A suburban Cincinnati school board on Tuesday voted unanimously to reopen some of its charter schools, the latest effort by some Ohio districts to ease overcrowding that has forced parents and schools to shutter amid soaring costs and soaring student absences.
The Ohio Board of Education voted to open some of the charter schools at a meeting Monday after a six-month delay that some lawmakers say was necessary to save money amid soaring enrollment.
It’s the latest move by some state and local governments to make charter schools more accessible, allowing them to offer better options for students with limited English proficiency.
But charter school operators say they are unable to offer the same kind of instruction that traditional public schools do, and many say the lack of a standardized test could limit the quality of instruction and the impact of the closures on families.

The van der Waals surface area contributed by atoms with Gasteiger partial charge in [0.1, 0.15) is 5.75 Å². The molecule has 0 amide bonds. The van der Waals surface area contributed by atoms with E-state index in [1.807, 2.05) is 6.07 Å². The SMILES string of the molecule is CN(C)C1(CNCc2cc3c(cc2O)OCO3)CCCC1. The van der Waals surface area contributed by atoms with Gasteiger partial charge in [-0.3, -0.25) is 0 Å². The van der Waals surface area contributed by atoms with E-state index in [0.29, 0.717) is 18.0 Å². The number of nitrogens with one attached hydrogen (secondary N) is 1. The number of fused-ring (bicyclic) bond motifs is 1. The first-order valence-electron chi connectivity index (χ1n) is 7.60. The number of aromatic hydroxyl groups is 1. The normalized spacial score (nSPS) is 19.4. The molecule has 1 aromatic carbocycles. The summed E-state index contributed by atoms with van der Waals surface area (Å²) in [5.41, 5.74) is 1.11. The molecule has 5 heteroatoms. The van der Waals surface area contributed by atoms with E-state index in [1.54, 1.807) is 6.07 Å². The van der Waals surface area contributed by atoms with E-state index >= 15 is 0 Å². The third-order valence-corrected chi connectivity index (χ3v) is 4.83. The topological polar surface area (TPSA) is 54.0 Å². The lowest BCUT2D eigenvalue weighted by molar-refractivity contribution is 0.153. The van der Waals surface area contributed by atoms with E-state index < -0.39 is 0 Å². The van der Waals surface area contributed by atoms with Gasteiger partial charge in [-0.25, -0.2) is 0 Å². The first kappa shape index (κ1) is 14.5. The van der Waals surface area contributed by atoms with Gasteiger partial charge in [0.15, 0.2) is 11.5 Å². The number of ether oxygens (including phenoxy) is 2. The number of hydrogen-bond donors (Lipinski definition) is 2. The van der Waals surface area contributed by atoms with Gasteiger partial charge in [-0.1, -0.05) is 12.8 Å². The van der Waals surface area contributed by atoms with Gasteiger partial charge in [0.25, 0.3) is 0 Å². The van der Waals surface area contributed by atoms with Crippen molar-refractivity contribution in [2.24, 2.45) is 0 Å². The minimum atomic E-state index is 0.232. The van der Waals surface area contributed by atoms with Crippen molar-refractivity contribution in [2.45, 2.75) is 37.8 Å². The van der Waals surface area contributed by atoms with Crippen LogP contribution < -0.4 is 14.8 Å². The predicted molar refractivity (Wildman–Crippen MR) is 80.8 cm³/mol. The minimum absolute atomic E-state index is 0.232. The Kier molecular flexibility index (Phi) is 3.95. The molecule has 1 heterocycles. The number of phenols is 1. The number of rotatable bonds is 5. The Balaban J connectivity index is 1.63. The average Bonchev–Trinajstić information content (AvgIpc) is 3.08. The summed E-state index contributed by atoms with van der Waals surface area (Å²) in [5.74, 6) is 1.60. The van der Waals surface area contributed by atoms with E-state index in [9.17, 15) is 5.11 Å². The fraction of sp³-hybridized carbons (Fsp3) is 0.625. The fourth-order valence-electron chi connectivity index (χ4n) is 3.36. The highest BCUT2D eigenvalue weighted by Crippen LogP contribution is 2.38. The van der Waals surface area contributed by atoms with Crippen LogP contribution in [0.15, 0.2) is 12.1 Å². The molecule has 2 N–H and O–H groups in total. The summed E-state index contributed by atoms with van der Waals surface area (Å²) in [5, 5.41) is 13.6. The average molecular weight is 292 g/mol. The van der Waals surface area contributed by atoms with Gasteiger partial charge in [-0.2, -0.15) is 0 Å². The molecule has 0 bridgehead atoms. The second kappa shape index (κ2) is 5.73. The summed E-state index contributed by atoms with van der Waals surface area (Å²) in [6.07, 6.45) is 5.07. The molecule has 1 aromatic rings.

The charter schools were closed in February after Ohio’s second-highest court ruled that they were not subject to the state’s strict education standards, which require public schools to provide “high standards of student learning, student instruction and student achievement.”
The charter school boards voted Monday to reopen the schools, after months of deliberation, after some lawmakers said it was necessary because of rising costs.
The state’s Department of Education says charter school enrollment has dropped nearly 11 percent this year.
The board of charter schools in Marion, Butler and Cleveland had already closed in 2014, but some parents and students said they would reopen if the board did.
Many parents and parents of students with disabilities complained that the schools did not have enough help.